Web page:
A. The writing usually takes around two months for a novel (less for a short story or novella), but the editing is a longer process. Once I get started on a project that I’m excited about (like The Deal Maker), I find it hard to leave it alone. That means that I’m always picking away at it and the story soon builds up. I also use a variety of different methods to write – including typing on my laptop, handwriting and writing on my phone. This really helps to keep things fresh… and it means that I can write anywhere at any time.


Q. Your next novel is The Deal Maker. Can you tell us a little bit about what we can expect from the book?

A. I’M SO EXCITED ABOUT THIS ONE! In short, this story is about a demon who grants favours in exchange for body parts, which he then uses to replace the knackered bits on his own body. As you can imagine, hilarity ensues! We’ve got a cast of very human characters who have to decide how far they’ll go to achieve their goals.

At the moment, The Deal Maker is a standalone novel, but I think I may revisit Jack (the demon) at some point in the future. There are so many stories that I can tell with him.

The The Deal Maker is out on the 12th July 2019 and it’s available to pre-order from all of the usual places now including my webshop.


Q. You have created some memorable horror characters and created your own take on the Werewolf genre with HellHounds. Are there any other famous characters or stories that you would like to give your own unique take on?

A. I’ve got a massive Chucky/Child’s Play obsession going on at the moment, so little ideas along those lines keep popping into my head. Maybe the possessed toy idea has been done to death, but I think I can still keep it fresh. I hope…. We’ll see…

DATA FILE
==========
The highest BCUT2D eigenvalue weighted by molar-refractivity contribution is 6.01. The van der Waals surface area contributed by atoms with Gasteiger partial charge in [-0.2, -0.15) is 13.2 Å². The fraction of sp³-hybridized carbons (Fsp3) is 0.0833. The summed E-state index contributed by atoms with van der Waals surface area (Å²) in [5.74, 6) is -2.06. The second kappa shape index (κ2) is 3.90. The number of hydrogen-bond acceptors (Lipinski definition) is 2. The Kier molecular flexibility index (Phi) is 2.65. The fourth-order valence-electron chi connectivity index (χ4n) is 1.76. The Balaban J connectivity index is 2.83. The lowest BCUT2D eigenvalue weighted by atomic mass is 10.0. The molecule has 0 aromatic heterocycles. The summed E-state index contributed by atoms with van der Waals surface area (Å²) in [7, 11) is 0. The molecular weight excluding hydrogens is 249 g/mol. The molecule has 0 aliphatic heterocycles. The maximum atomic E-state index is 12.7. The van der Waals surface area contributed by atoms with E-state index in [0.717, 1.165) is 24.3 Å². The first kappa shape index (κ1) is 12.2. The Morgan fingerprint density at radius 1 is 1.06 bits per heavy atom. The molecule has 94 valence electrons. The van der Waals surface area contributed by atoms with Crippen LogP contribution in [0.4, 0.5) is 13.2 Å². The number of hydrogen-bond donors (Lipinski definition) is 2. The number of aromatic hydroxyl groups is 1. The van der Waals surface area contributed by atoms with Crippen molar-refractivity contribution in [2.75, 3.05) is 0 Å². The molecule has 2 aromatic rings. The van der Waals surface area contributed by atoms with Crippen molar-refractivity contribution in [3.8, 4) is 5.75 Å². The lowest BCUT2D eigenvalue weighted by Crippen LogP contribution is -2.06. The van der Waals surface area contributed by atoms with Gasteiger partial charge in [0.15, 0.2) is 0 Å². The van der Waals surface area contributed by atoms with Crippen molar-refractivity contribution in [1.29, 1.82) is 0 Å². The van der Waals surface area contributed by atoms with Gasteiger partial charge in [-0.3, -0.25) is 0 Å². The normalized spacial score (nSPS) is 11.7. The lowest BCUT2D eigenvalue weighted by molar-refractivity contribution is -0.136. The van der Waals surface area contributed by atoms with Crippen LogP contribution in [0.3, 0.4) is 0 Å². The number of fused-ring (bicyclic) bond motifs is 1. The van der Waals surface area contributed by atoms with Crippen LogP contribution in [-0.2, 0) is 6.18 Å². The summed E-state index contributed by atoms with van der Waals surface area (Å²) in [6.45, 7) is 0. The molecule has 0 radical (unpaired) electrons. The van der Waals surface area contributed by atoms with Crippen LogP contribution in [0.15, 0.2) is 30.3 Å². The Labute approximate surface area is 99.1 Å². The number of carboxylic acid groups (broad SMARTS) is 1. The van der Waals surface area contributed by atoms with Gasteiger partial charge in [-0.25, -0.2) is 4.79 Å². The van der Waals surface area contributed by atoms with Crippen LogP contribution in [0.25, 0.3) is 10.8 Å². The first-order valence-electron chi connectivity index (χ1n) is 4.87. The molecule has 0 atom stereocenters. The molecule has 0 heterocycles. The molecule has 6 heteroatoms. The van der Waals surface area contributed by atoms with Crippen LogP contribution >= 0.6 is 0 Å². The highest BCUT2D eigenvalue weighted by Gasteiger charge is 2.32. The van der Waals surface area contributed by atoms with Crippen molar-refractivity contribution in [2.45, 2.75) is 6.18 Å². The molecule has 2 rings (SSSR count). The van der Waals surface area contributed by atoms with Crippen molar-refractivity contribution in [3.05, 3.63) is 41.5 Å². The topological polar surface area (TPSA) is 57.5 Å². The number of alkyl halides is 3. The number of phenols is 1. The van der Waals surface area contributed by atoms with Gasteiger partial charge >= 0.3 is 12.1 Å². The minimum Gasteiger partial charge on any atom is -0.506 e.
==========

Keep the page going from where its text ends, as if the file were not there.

Q. What has been your favourite book to write so far?

A. Ether We All Scream for Ice Cream or The Deal Maker … but that may just be because they’re new and fresh in my mind. They were both a lot of fun because I felt like I was free to do whatever I wanted. There are some pretty outlandish images in them, and they make me grin like the Cheshire Cat whenever I think of them.


Q. As you continue to evolve and change as a writer, have you ever been tempted to revisit some of your previous books and make changes to the story?

A. Yes and no. If I had an infinite amount of time then I would go back and rewrite some of my earlier work, but I’d prefer to focus on new stuff. I’ve got loads of stories planned and new ideas pop into my head all of the time.


Q. Do you have any other projects which you are working on?

A. I do indeed! I’m currently working on a brand-new book called Inherited Evil. I can’t say too much about it at the moment, as I’m still fleshing out the details and getting the first draft done, but I can promise that it will be spooky, gory fun.


Q. It is difficult to break into the market and like so many authors you have taken the decision to self-publish. As someone who is currently building up an audience what advice would you give to someone who is considering the option of self-publication?

A. Self-publishing is relatively easy but building up an audience is hard. My advice would be to get to know the community that you’re aiming to entertain. If it’s horror, talk to horror folks online or meet up with people at conventions. When you do talk to them, mention your book, but not too much – no-one wants to be accosted by someone screaming at them to buy their novel, no matter how good it is.

Over the last few years, I’ve seen loads of online companies that claim to have the winning formula to selling books. Maybe they do, maybe they don’t. However, learning the algorithms for certain online retailers is all very well and good… until they change the way their businesses work (which they do – frequently). By all means look into that stuff, but I’ve found the best thing to do is to build relationships (online or in person) with real people. If you write horror, talk to fellow horror fans. Be a human being – people tend to dig that.


All of  Lou Yardley books are available from the online shop